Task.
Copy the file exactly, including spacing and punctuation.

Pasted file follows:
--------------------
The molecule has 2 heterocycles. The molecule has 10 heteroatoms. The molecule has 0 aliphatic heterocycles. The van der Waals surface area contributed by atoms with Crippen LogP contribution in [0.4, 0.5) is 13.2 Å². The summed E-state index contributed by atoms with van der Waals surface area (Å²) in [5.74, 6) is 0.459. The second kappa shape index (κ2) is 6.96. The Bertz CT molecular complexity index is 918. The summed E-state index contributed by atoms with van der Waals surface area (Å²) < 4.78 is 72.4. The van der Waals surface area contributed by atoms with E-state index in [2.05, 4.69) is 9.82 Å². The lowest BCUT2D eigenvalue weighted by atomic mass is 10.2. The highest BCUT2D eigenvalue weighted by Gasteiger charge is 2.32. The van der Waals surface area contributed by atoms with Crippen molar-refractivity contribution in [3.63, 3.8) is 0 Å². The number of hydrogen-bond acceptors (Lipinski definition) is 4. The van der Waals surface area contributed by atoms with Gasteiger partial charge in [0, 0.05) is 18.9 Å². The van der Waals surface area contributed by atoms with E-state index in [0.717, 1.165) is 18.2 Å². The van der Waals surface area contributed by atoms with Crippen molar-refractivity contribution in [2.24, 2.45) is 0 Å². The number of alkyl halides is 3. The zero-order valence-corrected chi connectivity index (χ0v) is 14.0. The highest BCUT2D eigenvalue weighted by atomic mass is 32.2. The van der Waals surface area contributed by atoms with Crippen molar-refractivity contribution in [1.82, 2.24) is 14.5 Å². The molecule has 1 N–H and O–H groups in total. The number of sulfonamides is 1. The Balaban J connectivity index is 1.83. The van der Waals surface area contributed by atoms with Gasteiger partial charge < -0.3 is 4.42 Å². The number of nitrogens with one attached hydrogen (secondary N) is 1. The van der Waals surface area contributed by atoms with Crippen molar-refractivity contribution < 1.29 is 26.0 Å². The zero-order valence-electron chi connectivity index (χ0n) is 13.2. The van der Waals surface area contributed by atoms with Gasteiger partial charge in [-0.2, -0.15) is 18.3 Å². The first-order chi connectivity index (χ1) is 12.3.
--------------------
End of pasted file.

The molecule has 2 heterocycles. The molecule has 10 heteroatoms. The molecule has 0 aliphatic heterocycles. The van der Waals surface area contributed by atoms with Crippen LogP contribution in [0.4, 0.5) is 13.2 Å². The summed E-state index contributed by atoms with van der Waals surface area (Å²) in [5.74, 6) is 0.459. The second kappa shape index (κ2) is 6.96. The Bertz CT molecular complexity index is 918. The summed E-state index contributed by atoms with van der Waals surface area (Å²) < 4.78 is 72.4. The van der Waals surface area contributed by atoms with E-state index in [2.05, 4.69) is 9.82 Å². The lowest BCUT2D eigenvalue weighted by atomic mass is 10.2. The highest BCUT2D eigenvalue weighted by Gasteiger charge is 2.32. The van der Waals surface area contributed by atoms with Crippen molar-refractivity contribution in [3.63, 3.8) is 0 Å². The number of hydrogen-bond acceptors (Lipinski definition) is 4. The van der Waals surface area contributed by atoms with Gasteiger partial charge in [0, 0.05) is 18.9 Å². The van der Waals surface area contributed by atoms with E-state index in [0.717, 1.165) is 18.2 Å². The van der Waals surface area contributed by atoms with Crippen molar-refractivity contribution in [2.24, 2.45) is 0 Å². The number of alkyl halides is 3. The zero-order valence-corrected chi connectivity index (χ0v) is 14.0. The highest BCUT2D eigenvalue weighted by atomic mass is 32.2. The van der Waals surface area contributed by atoms with Crippen molar-refractivity contribution in [1.82, 2.24) is 14.5 Å². The molecule has 1 N–H and O–H groups in total. The number of sulfonamides is 1. The Balaban J connectivity index is 1.83. The van der Waals surface area contributed by atoms with Gasteiger partial charge < -0.3 is 4.42 Å². The number of nitrogens with one attached hydrogen (secondary N) is 1. The van der Waals surface area contributed by atoms with Crippen molar-refractivity contribution < 1.29 is 26.0 Å². The zero-order valence-electron chi connectivity index (χ0n) is 13.2. The van der Waals surface area contributed by atoms with Gasteiger partial charge in [-0.2, -0.15) is 18.3 Å². The first-order chi connectivity index (χ1) is 12.3.